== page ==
The most crucial of these interludes separates the two scenes of the second act. Ellen Orford is sitting outdoors with Grimes’ new apprentice while most of the people of the borough are in church for the Sunday service. Grimes comes to fetch the apprentice because he has sited a large shoal of fish. Ellen pleads that the boy needs his rest. Grimes ignores her (and the Fourth Commandment) and snatches the boy, singing, “God have mercy on me.” That six-note motif becomes the basis for a passacaglia in which the orchestra follows Grimes and the boy to Grimes’ hut, where they will prepare the boat for sailing and fishing. Note that the roots of “passacaglia” are Spanish, “pasar” (to walk) and “calle” (street). The interlude is literally following Grimes and his apprentice in their footsteps along the path to the hut.

Four of the remaining five interludes constitute the “Sea Interludes” that Britten extracted for concert performance. (The passacaglia is also sometimes performed in concert.) He gave each a descriptive title:

  1. Dawn
  2. Sunday Morning (complete with the bells calling worshippers to their church)
  3. Moonlight
  4. Storm

Each of these interludes provides its own approach to depicting larger forces of nature that reduce the everyday affairs of men and women to an almost petty level. That sense of the insignificance of the all-too-human when framed on a cosmic scale may have been a key motive behind George Crabbe’s decision to write The Borough (the literary source behind Britten’s opera). However, it never emerges in Montagu Slater’s libretto, perhaps because both Slater and Britten agreed that it could be better expressed through music.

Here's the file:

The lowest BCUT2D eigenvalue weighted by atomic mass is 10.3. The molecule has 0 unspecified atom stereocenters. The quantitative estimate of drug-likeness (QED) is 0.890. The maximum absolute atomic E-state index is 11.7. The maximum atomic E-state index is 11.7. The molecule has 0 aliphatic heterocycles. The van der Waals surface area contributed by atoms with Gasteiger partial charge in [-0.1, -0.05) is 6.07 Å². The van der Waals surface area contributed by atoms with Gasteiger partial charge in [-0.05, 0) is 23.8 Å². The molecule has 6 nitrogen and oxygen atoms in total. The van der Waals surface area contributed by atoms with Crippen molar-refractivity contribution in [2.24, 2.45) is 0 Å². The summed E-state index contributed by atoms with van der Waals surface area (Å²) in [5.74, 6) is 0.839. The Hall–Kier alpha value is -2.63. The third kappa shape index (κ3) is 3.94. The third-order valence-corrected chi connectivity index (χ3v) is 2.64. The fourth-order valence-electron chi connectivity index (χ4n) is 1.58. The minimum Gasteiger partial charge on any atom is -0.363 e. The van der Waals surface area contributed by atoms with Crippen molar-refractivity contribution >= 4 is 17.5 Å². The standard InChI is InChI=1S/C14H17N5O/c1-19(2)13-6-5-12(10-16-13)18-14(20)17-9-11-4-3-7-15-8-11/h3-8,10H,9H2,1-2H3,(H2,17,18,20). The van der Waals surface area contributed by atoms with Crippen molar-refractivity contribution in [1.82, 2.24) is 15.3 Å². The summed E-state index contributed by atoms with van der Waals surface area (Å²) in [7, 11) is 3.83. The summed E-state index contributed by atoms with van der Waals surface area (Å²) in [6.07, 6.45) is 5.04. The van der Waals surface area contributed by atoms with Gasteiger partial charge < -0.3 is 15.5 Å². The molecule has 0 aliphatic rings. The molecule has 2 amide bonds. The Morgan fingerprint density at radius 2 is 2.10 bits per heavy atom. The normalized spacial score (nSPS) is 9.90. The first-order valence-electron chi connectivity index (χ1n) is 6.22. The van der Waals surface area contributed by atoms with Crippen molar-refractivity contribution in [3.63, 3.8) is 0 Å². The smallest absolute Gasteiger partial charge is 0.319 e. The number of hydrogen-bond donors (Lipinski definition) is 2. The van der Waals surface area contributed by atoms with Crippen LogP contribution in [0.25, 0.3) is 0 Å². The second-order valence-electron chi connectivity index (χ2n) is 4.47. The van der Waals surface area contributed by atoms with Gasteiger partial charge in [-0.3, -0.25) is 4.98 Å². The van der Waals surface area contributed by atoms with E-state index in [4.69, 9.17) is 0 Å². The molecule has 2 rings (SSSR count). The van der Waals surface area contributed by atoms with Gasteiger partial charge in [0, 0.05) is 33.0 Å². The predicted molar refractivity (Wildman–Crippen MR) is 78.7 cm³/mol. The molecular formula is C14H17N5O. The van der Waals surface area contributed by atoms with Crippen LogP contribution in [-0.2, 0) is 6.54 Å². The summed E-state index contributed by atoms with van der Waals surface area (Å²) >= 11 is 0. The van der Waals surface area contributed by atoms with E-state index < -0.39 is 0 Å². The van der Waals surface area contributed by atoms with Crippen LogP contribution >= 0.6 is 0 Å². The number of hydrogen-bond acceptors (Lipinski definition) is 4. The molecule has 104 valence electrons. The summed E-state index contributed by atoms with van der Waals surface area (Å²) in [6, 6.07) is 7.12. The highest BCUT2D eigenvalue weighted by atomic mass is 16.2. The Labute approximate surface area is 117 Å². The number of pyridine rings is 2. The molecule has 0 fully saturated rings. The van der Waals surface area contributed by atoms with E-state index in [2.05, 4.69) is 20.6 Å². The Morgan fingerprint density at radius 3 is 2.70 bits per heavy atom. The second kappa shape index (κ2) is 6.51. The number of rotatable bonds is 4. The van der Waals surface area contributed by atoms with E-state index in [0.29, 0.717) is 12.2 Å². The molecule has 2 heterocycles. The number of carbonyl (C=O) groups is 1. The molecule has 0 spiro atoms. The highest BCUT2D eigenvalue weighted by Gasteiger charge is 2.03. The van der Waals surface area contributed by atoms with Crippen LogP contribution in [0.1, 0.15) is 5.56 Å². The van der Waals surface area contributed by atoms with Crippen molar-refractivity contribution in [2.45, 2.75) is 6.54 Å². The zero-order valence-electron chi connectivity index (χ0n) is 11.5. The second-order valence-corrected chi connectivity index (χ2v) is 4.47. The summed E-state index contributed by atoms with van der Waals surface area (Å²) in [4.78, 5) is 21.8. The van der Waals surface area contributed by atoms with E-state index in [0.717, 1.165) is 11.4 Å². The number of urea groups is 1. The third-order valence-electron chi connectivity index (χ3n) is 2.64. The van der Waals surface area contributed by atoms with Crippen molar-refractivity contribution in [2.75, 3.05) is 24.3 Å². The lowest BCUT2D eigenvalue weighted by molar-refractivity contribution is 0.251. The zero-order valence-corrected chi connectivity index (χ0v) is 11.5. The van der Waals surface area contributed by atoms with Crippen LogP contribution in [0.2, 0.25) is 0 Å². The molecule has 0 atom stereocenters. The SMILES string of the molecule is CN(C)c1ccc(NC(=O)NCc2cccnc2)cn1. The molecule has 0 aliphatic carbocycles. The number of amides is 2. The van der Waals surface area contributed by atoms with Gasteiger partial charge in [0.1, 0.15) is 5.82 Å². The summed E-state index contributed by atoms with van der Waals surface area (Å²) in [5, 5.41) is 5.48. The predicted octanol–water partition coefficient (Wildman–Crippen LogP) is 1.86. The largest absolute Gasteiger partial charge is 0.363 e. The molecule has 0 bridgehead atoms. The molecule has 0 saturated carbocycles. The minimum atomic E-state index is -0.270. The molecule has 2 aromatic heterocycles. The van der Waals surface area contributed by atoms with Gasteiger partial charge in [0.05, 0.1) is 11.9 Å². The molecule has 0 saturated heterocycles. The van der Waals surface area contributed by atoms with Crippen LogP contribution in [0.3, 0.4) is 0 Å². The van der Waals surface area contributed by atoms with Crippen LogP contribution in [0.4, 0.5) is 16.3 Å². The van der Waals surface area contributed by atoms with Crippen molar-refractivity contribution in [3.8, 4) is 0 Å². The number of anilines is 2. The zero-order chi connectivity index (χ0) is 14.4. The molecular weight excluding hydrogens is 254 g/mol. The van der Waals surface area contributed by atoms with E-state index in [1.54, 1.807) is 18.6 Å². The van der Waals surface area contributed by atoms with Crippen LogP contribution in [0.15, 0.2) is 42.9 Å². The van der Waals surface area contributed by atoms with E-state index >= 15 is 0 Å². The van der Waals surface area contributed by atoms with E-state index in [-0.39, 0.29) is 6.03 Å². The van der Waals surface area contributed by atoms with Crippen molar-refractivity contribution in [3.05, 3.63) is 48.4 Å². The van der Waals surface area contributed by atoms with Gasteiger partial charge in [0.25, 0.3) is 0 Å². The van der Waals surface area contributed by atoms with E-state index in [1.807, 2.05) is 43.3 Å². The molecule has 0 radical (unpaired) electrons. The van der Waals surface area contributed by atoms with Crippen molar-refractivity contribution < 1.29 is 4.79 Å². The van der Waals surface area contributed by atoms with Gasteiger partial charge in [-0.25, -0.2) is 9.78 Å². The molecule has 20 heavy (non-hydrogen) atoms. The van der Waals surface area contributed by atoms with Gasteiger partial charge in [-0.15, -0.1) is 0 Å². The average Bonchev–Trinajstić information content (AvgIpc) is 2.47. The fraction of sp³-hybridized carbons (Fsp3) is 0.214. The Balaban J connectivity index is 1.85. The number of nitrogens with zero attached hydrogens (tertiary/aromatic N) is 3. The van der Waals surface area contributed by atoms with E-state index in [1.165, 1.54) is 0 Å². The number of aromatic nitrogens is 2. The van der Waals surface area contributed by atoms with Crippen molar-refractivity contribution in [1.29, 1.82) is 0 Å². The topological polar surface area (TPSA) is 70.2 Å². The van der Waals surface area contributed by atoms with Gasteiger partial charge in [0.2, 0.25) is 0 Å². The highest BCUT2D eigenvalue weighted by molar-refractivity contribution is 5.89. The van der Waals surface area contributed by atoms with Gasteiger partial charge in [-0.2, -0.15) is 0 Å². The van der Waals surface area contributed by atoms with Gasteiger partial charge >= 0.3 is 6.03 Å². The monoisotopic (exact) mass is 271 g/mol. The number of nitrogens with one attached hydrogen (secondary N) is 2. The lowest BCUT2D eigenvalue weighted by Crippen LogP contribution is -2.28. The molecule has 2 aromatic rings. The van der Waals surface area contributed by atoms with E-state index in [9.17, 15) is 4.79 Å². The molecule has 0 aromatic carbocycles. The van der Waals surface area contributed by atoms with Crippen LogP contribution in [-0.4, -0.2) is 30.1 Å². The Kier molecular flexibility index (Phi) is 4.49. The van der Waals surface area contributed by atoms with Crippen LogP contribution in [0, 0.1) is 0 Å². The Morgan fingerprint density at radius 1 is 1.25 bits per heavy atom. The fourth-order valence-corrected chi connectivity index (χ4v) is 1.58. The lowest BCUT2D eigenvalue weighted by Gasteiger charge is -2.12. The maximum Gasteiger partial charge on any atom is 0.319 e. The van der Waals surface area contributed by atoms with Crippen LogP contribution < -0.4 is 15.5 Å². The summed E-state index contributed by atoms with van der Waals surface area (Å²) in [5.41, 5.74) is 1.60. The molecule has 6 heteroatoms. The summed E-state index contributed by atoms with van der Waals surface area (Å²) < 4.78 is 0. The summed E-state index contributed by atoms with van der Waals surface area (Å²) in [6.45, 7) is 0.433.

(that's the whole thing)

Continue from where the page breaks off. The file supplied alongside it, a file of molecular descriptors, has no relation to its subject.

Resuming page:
Last night’s musical interpretation of this music was as powerful as it had been when it had been performed earlier this week in the context of the entire opera. However, while the concert performance could have reinforced the impact of the music by making it the primary focus of attention, instead both the music and the performance were undermined. They were relegated to the support of a projected video by Tal Rosner, created on a joint commission for SFS, the New World Symphony, the Los Angeles Philharmonic, and the Philadelphia Orchestra Association.

Rosner chose to ignore any references to Britten’s opera, choosing instead to dwell on such matters as modern architectural shapes and the activities of modern seaports, all set as “instances of the concrete” against an abstract background. That background was based on the decision to divide the screen into large squares. In appearance this was a bit like a monstrous chess board. However, my guess is that these squares were conceived as “mega-pixels,” initially filled entirely with a single color but, through the transition from abstract to concrete, gradually filled in with square-sized full-motion videos. Now there is nothing wrong with deciding to interpret a piece of music in a way that the composer had never considered; but Rosner’s ideas were so mind-numbingly simplistic (particularly when the motion video came across as a pale imitation of Koyaanisqatsi) that they amounted to little more than a nattering distraction from what Britten had intended his music to say. Perhaps the best that could be said of the visuals was that the audience was quieter than usual during the softest passages of Britten’s score.